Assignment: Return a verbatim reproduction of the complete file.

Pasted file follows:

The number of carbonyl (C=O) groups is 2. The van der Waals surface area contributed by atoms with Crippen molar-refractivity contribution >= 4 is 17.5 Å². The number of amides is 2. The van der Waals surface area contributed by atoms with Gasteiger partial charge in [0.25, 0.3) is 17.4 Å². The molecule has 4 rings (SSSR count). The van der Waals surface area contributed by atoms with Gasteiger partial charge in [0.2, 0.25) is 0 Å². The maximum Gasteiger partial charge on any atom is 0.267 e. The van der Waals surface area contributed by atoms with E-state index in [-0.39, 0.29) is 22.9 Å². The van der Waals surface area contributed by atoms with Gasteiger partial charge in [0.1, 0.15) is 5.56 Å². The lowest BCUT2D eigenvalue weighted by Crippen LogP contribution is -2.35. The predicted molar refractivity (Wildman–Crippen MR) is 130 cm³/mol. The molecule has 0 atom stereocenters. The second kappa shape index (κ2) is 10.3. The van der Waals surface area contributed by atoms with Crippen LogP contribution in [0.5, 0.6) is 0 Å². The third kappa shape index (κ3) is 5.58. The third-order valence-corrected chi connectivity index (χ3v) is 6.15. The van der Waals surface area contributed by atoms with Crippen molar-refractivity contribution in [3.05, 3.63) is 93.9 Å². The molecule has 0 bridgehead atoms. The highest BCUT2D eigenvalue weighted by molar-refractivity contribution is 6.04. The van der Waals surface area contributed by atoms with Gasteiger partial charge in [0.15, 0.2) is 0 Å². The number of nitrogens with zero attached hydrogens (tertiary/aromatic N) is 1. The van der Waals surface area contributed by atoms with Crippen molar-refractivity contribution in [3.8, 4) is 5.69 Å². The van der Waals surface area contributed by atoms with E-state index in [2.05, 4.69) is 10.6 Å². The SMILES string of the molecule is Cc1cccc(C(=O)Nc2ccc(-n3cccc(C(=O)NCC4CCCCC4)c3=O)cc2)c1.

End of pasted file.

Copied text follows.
The number of carbonyl (C=O) groups is 2. The van der Waals surface area contributed by atoms with Crippen molar-refractivity contribution >= 4 is 17.5 Å². The number of amides is 2. The van der Waals surface area contributed by atoms with Gasteiger partial charge in [0.25, 0.3) is 17.4 Å². The molecule has 4 rings (SSSR count). The van der Waals surface area contributed by atoms with Gasteiger partial charge in [0.2, 0.25) is 0 Å². The maximum Gasteiger partial charge on any atom is 0.267 e. The van der Waals surface area contributed by atoms with E-state index in [-0.39, 0.29) is 22.9 Å². The van der Waals surface area contributed by atoms with Gasteiger partial charge in [0.1, 0.15) is 5.56 Å². The lowest BCUT2D eigenvalue weighted by Crippen LogP contribution is -2.35. The predicted molar refractivity (Wildman–Crippen MR) is 130 cm³/mol. The molecule has 0 atom stereocenters. The second kappa shape index (κ2) is 10.3. The van der Waals surface area contributed by atoms with Crippen LogP contribution in [0.5, 0.6) is 0 Å². The third kappa shape index (κ3) is 5.58. The third-order valence-corrected chi connectivity index (χ3v) is 6.15. The van der Waals surface area contributed by atoms with Crippen molar-refractivity contribution in [3.05, 3.63) is 93.9 Å². The molecule has 0 bridgehead atoms. The highest BCUT2D eigenvalue weighted by molar-refractivity contribution is 6.04. The van der Waals surface area contributed by atoms with Gasteiger partial charge in [0.15, 0.2) is 0 Å². The number of nitrogens with zero attached hydrogens (tertiary/aromatic N) is 1. The van der Waals surface area contributed by atoms with Crippen molar-refractivity contribution in [3.8, 4) is 5.69 Å². The van der Waals surface area contributed by atoms with E-state index in [2.05, 4.69) is 10.6 Å². The SMILES string of the molecule is Cc1cccc(C(=O)Nc2ccc(-n3cccc(C(=O)NCC4CCCCC4)c3=O)cc2)c1.